Speed differentiates between winning and losing | Sunday Observer

Speed differentiates between winning and losing

Speed matters in everything; whether in terms of machine or human activity, speed differentiates between winning and losing. In essence, it could be a real competitive advantage when all other variable factors seem equal.

To be fast means to see trends and big opportunities before they become obvious to everyone; to make decisions on the spot and without delay; to execute quickly at every level; and to anticipate the need for change before the marketplace passes on a judgment that you just don’t ‘get it’ as a business.

Speed has its popular connotation but speed in business isn’t about being frazzled and out of breath. What frazzles us and wears us out are all the speed bumps that get put in our path while on a journey of business.

If your execution speed is lower than that of your known and unknown competitors, then you are in for a surprising defeat. Bad as it can be, the loss of sizable revenue opportunities may not be experienced until you have invested big time money and sweat into the game.

Perhaps if you are still at the early stage, always bear in mind that businesses are built not to be the innovative first fast mover, but to fill a void in the market place. Life’s best opportunities are measured in time.

And that time is not enough to accomplish all that you desire. So making the right choice is crucial for success.

Small organizations

In the fast paced world we live in today, speed is the ultimate customer turn on. Customer’s today are willing to pay for speed. The old saying ‘time is money’ is more true in the new world.

Everyone is short of time. Customers hate delays, long queues, and out-of-stocks. Customers love finding what they want, making the purchase and getting back to work fast. Speed is the one advantage that the big competition can’t duplicate easily.

Most big companies are bureaucratic, functionalized, and self-absorbed with long approval processes and due diligence.

They don’t listen, they are slow to change, and they kill momentum and initiative. The one barrier to entry that still stands is ‘execution’.

Everybody can get the same idea and lots of people can raise money but when it comes to implementing and executing lots of competitors are all thumbs. Ideas without speedy execution are worth nothing. If you think your idea is worth anything to anyone other than yourself: Try selling it.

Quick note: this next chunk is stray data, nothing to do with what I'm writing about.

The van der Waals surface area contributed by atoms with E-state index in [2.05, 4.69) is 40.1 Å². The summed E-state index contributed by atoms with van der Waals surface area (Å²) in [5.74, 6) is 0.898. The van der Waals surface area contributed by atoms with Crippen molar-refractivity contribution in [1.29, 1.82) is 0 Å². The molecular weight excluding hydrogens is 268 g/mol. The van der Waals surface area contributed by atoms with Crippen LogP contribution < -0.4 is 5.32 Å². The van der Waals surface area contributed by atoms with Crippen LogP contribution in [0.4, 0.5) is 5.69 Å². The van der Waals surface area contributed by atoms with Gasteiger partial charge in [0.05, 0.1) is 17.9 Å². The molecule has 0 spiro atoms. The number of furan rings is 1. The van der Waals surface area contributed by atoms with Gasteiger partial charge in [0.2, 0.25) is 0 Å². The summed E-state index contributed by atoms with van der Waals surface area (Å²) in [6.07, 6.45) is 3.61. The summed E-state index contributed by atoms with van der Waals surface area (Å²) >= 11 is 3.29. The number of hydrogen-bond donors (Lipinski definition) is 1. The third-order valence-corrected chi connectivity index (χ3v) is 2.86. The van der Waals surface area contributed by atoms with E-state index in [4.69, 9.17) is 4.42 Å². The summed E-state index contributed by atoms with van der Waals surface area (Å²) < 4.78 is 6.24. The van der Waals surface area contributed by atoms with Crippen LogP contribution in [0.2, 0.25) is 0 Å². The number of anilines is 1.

Organizational reflexes

A company can see an opportunity to innovate or capture new customers and market share, but by the time resources are allocated and people with the right skills are put in place, the opportunity is gone.

The organization simply cannot get out of its own way. The pace of change takes its toll on an organization.

One way to think about organizational agility is much like the way the head of a supply chain organization thinks about quality.

Quality isn’t a matter of appointing someone to check your products, because by then it’s too late; rather, it’s a matter of embedding scrutiny and commitment into every step of the process. An agile organization looks across multiple dimensions of talent, culture, organization structure and leadership, and embeds flexibility to ensure speed.

It adds up to a workforce that can move closer to the speed of ideas and opportunities.

The exemplars also put a premium on rich collaboration — which shouldn’t be confused with slow consensus-building.

Truly effective collaboration involves the wide distribution and free flow of information; quick sharing of perspectives from across the organization, and rapid decision making that can, when needed, jump hierarchies in a single bound. 

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